a small but apparently growing number of people are cutting the television service connections from cable satellite & telephone companies in favor of viewing their picks over the computer.
from latimes: Jazz musician Bill Cunliffe loves television - but he doesn't watch it on a TV set. "I can watch anything I want, any time I want," he said, "on my bottom-of-the-line Mac PowerBook." Cunliffe, 53, is one of a growing number of TV viewers who get all their programs via the Internet.
For reasons that include saving money, convenience, personal choice and a hatred of commercials, these viewers are cutting the cord from cable, satellite and telephone suppliers of TV service, and even throwing away the rabbit ears and other antennas that brought in over-the-air broadcasts.
"The idea that you come home and your entertainment choices are dictated on what some entertainment channel decides is not for me," said video game producer Chris Codding, whose Venice apartment has a 52-inch Sony television that's used only for video games and viewing DVDs. "I really like the concept of having something in your mind that you want to watch," Codding said, "and then going to the computer and watching it." ...
Shows are also available, unauthorized, on underground sites that are the bane of the TV (as well as movie) industry. "You can download just about anything you want right after it's broadcast," said one user of these sites who asked that his name not be used. "My wife asks for a show, and I can just go on and get it for her."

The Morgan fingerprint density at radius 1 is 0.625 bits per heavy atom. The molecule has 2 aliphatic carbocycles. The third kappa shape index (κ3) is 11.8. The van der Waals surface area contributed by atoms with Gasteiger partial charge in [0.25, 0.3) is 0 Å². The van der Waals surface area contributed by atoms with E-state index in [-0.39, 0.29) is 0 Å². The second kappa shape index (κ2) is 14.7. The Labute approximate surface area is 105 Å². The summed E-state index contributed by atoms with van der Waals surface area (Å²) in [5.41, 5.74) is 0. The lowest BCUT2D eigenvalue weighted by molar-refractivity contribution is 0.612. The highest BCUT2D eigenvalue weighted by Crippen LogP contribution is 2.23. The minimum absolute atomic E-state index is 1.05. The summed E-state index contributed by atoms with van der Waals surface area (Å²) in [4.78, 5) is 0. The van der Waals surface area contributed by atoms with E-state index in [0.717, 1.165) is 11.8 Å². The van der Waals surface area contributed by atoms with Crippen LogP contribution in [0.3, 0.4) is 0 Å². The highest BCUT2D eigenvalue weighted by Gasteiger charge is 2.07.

Cunliffe, who said he sticks to authorized sites, began watching online when TV went entirely digital in June. Up until then, he used rabbit ears to bring in broadcast stations. After the switch-over, he could no longer receive some of his favorite stations, even with a digital converter box.
He was ready to give up on TV until he discovered how easy it was to get programs online. Now he's ready to move up from his laptop screen. "I'm going to go out and buy the cheapest flat-screen monitor I can find and plug it in," he said. "I'm watching more TV than ever."
update/rebuttal: cord cutting?:
without data, the latimes writes the story it wanted anyway
from tv by the numbers: There seem to be a few memes that persist in the TV media world even though there is no data to back them up. One is the “Oprah ratings down because of Obama endorsement”, another is “Look at all the people cutting the cord” (i.e. canceling their subscription TV service). Recently it’s been spun as an after effect of the economic problems, in today’s LA Times cord cutting is touted as a combination of technology and consumer choice, which of course it is, and the anecdotal examples are charming, but the problem is the data just doesn’t support the fact that it’s a general phenomenon. In fact, total subscriptions to cable/satellite/telco TV services continue to grow slowly, as they have for many years. Who knows what will happen in the future, but it’s not happening now!
so, these 2 supposedly opposing pieces both come to the same conclusion: "i'm watching more TV than ever."